Stargirl Academy: Lily’s Shimmering Spell by Vivian French

A new glittery girly series for the under 8’s.

Stargirl Academy

Publisher: Walker Books
ISBN: 9781406333398
Published: 4/7/2013

Lily is a modern-day Cinderella. Living with badtempered Great-Aunt Acidity, she has to spend her days fetching never-good-enough biscuits and tea for the relative who took her in, alongside her mean old pooch Sweetypie. Then one day she feels a Tingle in her elbow, and soon finds herself barrelling into a castle floating in a cloud that drifts into her street. Once there, she meets Fairy Mary McBee, the headmistress of the newly renamed Stargirl Academy, which aims to produce a new batch of fairy godmothers. Soon she and the other girls are attempting their very first spells but how will they earn the first stars on their Stargirl pendants?

There are elements I both liked and disliked here, so let’s get the disliked out of the way first. There was only one thing I didn’t really get on with in this book and that is that it came off a little – frankly-  too goody-two-shoes. Everything was a little too perfect about the girls (including Lily, the featured girl of the six in this book); they were all sweet, kind and good, not a crinkle or a wrinkle anywhere. Lily herself was a bit of a Cinderella character, living as she does with her bad-tempered old Great-Aunt Acidity (great name by the way!) and to be honest, apart from being told that so-and-so was chatty and so-and-so was quiet, I couldn’t really tell any of the other girls apart. It was all quite girly too to go along with the perfect-ness (is that even a word?), with the shining, swirling, glittering, twinklieness of the spells, the castle and the girls themselves. Girly I can deal with, but it did feel a little bit too much sometimes.

Then again, I’m not exactly this book’s target audience and I could be being jaded by the pink cover of the proof copy I received. I try not to be swayed by pink covers, I really do (after all, I loved Monstrous Maud), but I can’t help thinking that this series does have a fair amount of ‘pink and girly’ behind it.

That said though, this is only the very first in the series. With each of the planned six books in the series focusing on one of the six Stargirls, it’s quite possible each of the girls will become a bit more individual as the books go on. One thing I know could annoy some parents and teachers is that each girl is clearly of a different ethnicity and while this could cause contention for being too PC, personally I don’t really mind this. It’s like the Rainbow Magic series by Daisy Meadows; in my experience little girls like finding a character who looks just like them (and yes, I must confess I have gone through the Rainbow Magic fairies myself trying to find my doppelganger. No luck so far – obviously fairies don’t go in for green hair).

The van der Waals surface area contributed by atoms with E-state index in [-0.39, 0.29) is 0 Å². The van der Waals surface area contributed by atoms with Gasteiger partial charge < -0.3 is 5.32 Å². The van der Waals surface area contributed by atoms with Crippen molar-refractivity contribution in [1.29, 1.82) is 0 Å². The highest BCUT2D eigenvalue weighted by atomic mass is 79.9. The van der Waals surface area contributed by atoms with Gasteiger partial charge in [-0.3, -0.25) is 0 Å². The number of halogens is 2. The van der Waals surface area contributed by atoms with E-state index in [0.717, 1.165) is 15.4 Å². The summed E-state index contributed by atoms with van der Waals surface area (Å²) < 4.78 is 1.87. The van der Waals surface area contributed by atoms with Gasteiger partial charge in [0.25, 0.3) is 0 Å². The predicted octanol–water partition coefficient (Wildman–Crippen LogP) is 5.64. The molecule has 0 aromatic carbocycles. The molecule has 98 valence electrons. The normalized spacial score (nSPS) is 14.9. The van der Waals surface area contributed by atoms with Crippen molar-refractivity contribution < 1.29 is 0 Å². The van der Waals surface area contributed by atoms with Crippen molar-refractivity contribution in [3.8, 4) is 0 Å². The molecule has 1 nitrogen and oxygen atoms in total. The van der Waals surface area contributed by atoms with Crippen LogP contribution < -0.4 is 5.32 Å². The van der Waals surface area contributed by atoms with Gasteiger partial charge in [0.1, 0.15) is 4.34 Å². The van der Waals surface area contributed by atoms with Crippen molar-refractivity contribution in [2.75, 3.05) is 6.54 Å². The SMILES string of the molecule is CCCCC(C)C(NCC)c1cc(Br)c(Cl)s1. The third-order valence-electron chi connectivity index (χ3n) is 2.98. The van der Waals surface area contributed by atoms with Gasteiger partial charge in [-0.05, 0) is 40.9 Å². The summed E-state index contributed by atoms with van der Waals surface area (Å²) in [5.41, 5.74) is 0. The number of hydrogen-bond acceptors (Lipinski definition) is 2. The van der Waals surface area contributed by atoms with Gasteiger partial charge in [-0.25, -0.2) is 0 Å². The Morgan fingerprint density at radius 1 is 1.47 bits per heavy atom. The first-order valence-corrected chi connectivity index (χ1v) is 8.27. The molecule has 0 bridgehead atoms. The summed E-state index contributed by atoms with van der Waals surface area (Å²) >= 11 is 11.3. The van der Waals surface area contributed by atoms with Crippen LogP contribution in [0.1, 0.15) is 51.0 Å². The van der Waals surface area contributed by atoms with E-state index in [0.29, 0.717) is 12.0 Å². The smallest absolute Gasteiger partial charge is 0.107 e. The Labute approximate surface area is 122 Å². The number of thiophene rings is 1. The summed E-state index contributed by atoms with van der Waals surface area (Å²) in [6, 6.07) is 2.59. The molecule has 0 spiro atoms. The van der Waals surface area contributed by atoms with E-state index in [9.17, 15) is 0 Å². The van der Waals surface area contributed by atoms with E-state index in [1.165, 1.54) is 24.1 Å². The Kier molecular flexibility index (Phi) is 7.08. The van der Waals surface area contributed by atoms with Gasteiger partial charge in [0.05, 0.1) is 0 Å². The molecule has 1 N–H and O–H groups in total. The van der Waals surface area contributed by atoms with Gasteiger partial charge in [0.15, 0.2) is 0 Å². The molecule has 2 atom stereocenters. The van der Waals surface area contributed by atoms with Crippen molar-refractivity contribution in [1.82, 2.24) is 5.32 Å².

Another thing I liked is the idea itself of the girls training to be fairy godmothers. Stuff fairies, bring on the godmothers, they’re the real deal after all! It’s a great twist on the usual girls+fairies combo, and I LOVE the travelling cloud castle idea too.

I also liked the idea of the girls banding together to do a good deed at the end of each book. The idea is that each magical spell they learn (in this case ‘Shimmering’) must be used to enact a good deed for one of their team, and in the first book, Lily is the recipient. Her Cinderella-esque homelife is solved with a little judicious ‘Shimmering’ and a warning spelled out in milk. It reminded me a little bit of the Brownies, to be honest, learning useful skills and doing good deeds and all (although obviously without the magic involved, sadly). Yes it might be a tad cheesy, and it doesn’t take much for Great Aunt Acidity to suddenly become sweetness and light, but a good deed is a good deed and I can think of worse things for characters to aspire to in a book!

The teachers were quite good fun too. Fairy Mary McBee (which incidentally can be a little hard to read and say sometimes I’ve found) and Miss Scritch instantly reminded me of Miss Cackle and Miss Hardbroom from The Worst Witch by Jill Murphy, and Fifibelle was possibly the most airy-fairy twinkly-winkly character I’ve ever come across.

So yes, whilst this book may be very girly, and the girls a bit of a blank canvas for the moment, there are elements that make up for this. The good deeds idea is obviously a fairly nice one to have, and whilst the representation of all ethnicities could be a bit divisive I personally quite liked it (and I daresay a number of little girls could do too). Perhaps not the most uniquely individual girls series then for 5-8 year olds that’s out and about, but it’s a nice alternative for girls to read when they want something similar to Rainbow Magic but need a different author (and, dare I say it, with possibly a bit more behind it).

Find Lily’s story here

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